Here is the oration that the Church prays in the Mass and Office of Saint Stephen of Hungary (1038):
Concéde, quǽsumus, Ecclésiæ tuæ, omnípotens Deus: ut beátum Stéphanum Confessórem tuum, quem regnántem in terris propagatórem hábuit, propugnatórem habére mereátur gloriósum in cælis.
Here is my translation:
O Almighty God, grant we beseech Thee to Thy Church that, as she had blessed Stephen Thy Confessor as a propagator reigning on earth, she may merit to have him as a glorious champion in heaven.
Here is the translation from the Divinum Officium site:
Grant unto thy Church, we beseech thee, O Almighty God, that even as thy blessed Confessor Stephen, while he was a King upon earth, was her forwarder, so, now that he is a glorious Saint in heaven, he may be her defender.
There is obvious wordplay involving the words propagatórem (propagator, forwarder, “one who increases,” extender) and propugnatórem (defender, champion, advocate; etymologically: “one who fights for,” from pro- [for] and pugnāre [to fight]). We get the English word “pugnacious” from this same word pugnāre, hence my gratuitous title for this posting.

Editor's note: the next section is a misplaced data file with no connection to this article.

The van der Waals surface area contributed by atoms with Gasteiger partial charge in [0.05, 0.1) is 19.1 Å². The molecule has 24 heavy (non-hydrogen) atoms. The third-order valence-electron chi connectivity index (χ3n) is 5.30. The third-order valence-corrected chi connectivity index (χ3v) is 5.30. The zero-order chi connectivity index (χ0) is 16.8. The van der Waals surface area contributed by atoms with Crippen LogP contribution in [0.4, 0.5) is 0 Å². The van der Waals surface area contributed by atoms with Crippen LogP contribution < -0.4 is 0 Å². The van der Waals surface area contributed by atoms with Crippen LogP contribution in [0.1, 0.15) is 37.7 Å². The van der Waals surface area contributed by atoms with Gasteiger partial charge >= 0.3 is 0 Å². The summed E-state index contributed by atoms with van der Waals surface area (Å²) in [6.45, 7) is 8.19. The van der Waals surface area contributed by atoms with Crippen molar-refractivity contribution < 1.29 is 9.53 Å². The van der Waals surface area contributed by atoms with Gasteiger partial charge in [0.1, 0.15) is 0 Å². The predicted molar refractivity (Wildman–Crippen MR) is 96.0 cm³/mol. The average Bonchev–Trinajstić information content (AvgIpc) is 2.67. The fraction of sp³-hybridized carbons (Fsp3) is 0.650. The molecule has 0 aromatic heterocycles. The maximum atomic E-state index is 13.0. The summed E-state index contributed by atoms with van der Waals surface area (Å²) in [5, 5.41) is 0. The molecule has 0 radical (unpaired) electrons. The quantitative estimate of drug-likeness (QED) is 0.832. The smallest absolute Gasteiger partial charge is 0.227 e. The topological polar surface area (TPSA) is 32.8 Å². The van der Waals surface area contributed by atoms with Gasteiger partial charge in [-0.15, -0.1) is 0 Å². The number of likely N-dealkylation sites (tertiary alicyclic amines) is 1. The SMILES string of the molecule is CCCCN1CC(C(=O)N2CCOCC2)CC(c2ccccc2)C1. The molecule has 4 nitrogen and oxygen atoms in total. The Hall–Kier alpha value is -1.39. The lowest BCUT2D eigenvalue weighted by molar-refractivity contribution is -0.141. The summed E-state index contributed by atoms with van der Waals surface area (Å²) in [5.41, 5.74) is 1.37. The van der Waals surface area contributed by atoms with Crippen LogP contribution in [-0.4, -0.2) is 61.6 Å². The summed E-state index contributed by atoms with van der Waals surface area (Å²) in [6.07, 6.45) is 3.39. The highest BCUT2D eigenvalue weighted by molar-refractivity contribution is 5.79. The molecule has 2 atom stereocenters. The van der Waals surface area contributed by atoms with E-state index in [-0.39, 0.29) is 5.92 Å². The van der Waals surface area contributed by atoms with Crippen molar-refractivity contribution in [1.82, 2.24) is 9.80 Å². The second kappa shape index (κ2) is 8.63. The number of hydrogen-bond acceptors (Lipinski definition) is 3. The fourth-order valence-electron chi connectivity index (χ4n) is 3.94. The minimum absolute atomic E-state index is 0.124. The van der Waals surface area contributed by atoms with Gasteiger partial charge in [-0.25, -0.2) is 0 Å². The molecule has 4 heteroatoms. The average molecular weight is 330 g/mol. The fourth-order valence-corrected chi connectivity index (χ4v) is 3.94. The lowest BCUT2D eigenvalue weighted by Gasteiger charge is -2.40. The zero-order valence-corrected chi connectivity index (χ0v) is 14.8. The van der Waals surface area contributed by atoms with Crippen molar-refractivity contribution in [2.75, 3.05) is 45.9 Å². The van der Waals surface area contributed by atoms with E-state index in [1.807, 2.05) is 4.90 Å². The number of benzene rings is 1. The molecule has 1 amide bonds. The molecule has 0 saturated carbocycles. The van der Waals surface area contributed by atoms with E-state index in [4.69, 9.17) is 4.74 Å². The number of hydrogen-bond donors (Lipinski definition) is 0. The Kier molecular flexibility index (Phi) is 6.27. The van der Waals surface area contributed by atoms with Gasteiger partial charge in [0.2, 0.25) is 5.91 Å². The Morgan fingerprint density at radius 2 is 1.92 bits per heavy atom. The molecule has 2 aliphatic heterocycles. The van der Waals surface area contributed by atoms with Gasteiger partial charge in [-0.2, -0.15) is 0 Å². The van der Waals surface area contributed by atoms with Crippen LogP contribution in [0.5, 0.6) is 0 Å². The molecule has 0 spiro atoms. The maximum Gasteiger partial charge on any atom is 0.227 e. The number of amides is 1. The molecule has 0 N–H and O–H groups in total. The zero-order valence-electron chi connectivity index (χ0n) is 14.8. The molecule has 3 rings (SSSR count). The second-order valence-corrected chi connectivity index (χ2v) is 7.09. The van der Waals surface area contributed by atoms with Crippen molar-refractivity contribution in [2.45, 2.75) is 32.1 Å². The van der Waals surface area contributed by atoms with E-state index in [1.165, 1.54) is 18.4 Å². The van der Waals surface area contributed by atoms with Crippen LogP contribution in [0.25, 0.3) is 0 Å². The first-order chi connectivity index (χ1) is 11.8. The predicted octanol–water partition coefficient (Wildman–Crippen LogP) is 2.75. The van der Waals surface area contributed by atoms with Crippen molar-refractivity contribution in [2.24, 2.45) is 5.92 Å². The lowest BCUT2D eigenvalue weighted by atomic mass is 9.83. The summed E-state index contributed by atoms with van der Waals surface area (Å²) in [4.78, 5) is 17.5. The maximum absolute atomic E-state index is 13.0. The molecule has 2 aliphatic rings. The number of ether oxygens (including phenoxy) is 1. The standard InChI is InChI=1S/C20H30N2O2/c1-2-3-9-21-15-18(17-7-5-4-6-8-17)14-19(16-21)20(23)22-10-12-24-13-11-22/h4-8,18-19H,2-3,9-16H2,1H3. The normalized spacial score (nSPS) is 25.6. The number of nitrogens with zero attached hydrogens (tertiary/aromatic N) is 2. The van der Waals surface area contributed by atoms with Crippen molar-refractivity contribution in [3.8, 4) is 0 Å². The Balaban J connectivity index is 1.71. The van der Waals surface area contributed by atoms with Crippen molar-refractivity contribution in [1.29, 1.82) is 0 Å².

Something interesting happened to the Brothers on this wonderful feast-day of Saint Stephen of Hungary. One of the altar servers at the Holy Mass we went to this morning was the son of Eduard Habsburg (a.k.a., Archduke Eduard of Austria), the Ambassador of Hungary to the Holy See and the Sovereign Order of Malta. Paul, who seems a gracious young man, is a student at Thomas Aquinas College’s New England campus, a 22-minute drive from Saint Benedict Center. The traditional Latin Mass is currently being offered daily at TAC’s lovely Chapel.
I won’t make too much of it, but it was a sweet little extra on the feast of Saint Stephen of Hungary to receive the King of Kings in Holy Communion with the paten firmly in the grip of a Royal who has a direct connection to that noble nation, as well as the blood of Blessed Emperor Karl von Habsburg — also known as King Charles IV of Hungary.